Political map of Middle America. MiddleAmerica-pol.jpg
Political map of Middle America.

Occasionally, the term Middle America is used synonymously with Central America [4] (compare with Middle Africa and Central Africa). In English, the term is uncommonly used as a synonym of the term Mesoamerica (or Meso- America), [6] [8] which generally refers to an ancient culture region situated in Middle America extending roughly from central Mexico to northern Costa Rica. [9] In addition, some residents of the region (e.g., Costa Ricans and Nicaraguans) may be referred to as Meso-Americans or Central Americans, but not, however, as Middle Americans, which refers to a particular constituency in the United States. [10]

Central Africa Core region of the African continent

Central Africa is the core region of the African continent which includes Burundi, the Central African Republic, Chad, the Democratic Republic of the Congo, and Rwanda. Middle Africa is an analogous term that includes Angola, Cameroon, the Central African Republic, Chad, the Democratic Republic of the Congo, Equatorial Guinea, Gabon, the Republic of the Congo, and São Tomé and Príncipe. All of the states in the UN subregion of Middle Africa, plus those otherwise commonly reckoned in Central Africa, constitute the Economic Community of Central African States (ECCAS). Since its independence in 2011, South Sudan has also been commonly included in the region.

Mesoamerica Cultural area in the Americas

Mesoamerica is a historical region and cultural area in North America. It extends from approximately central Mexico through Belize, Guatemala, El Salvador, Honduras, Nicaragua, and northern Costa Rica, and within this region pre-Columbian societies flourished before the Spanish colonization of the Americas. In the 16th century, European diseases like smallpox and measles caused the deaths of upwards of 90% of the indigenous people. It is one of five areas in the world where ancient civilization arose independently, and the second in the Americas along with Norte Chico (Caral-Supe) in present-day Peru, in the northern coastal region.

Cultural area region with one relatively homogeneous human activity or complex of activities

In anthropology and geography, a cultural region, cultural sphere, cultural area or culture area refers to a geography with one relatively homogeneous human activity or complex of activities (culture). These are often associated with an ethnolinguistic group and the territory it inhabits. Specific cultures often do not limit their geographic coverage to the borders of a nation state, or to smaller subdivisions of a state. Cultural "spheres of influence" may also overlap or form concentric structures of macrocultures encompassing smaller local cultures. Different boundaries may also be drawn depending on the particular aspect of interest, such as religion and folklore vs. dress and architecture vs. language.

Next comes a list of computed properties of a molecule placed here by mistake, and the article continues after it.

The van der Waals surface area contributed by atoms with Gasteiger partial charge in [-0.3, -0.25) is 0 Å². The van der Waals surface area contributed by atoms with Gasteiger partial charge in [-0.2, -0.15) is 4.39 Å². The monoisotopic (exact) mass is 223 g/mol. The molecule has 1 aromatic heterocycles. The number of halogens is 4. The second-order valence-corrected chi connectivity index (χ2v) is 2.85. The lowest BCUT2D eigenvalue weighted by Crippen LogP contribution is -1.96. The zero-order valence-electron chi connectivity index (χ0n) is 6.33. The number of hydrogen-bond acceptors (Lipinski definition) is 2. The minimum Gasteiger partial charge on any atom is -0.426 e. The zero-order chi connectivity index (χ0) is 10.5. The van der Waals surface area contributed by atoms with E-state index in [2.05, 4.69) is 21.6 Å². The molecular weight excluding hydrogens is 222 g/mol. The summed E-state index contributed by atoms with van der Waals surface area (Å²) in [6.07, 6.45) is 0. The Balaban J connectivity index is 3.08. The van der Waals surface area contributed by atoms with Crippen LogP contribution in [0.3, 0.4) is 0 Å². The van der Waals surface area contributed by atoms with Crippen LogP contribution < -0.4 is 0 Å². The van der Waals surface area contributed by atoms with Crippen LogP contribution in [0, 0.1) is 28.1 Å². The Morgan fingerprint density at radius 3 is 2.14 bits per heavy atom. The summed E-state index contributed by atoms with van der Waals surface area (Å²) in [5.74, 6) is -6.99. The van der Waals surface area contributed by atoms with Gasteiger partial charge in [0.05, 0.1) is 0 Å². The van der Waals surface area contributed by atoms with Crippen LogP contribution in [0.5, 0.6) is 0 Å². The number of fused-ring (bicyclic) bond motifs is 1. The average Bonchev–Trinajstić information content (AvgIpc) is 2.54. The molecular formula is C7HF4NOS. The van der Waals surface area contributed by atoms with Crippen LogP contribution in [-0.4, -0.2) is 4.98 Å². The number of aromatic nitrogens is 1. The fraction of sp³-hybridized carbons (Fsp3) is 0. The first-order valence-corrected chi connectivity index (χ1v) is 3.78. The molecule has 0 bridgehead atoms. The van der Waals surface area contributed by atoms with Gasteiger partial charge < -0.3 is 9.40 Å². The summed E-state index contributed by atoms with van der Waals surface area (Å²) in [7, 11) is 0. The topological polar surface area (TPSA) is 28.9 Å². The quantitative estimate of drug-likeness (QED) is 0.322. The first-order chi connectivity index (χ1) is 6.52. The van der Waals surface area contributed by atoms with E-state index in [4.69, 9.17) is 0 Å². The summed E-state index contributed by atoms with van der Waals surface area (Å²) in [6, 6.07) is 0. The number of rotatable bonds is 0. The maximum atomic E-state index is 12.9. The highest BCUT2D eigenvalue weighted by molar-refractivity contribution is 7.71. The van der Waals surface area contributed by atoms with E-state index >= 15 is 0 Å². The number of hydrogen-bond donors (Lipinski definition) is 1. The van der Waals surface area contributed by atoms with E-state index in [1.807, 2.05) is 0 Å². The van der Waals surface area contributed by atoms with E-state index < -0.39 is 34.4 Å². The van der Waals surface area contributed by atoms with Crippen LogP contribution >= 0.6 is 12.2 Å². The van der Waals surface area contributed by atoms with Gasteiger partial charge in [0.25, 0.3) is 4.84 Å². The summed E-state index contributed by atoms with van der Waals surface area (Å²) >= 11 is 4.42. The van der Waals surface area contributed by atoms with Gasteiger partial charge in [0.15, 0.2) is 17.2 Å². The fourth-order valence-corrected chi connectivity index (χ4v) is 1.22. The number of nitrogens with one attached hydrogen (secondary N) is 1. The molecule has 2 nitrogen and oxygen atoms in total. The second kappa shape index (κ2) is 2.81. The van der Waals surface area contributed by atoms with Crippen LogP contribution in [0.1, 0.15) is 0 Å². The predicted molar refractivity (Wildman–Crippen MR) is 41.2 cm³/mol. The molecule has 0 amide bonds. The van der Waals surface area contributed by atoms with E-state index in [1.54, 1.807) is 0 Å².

See also

Americas (terminology)

The Americas, also known as America, are lands of the western hemisphere, composed of numerous entities and regions variably defined by geography, politics, and culture.

Aridoamerica ethnic group

Aridoamerica denotes an ecological region spanning Mexico and the Southwest United States, defined by the presence of the culturally significant staple foodstuff Phaseolus acutifolius, a drought-resistant bean. Its dry, arid climate and geography stand in contrast to the verdant Mesoamerica of present-day central Mexico into Central America to the south and east, and the higher, milder "island" of Oasisamerica to the north. Aridoamerica overlaps with both.

Caribbean region to the center-east of America composed of many islands and of coastal regions of continental countries surrounding the Caribbean Sea

The Caribbean is a region of The Americas that consists of the Caribbean Sea, its islands and the surrounding coasts. The region is southeast of the Gulf of Mexico and the North American mainland, east of Central America, and north of South America.

Sources

  1. "Population of urban agglomerations with 750,000 inhabitants or more in 2005, by country, 1950-2015" (PDF). United Nations. 2005. Retrieved 2014-02-03.
  2. CIA political map of Middle America. 1994. Perry–Castañeda Library Map Collection; University of Texas Library Online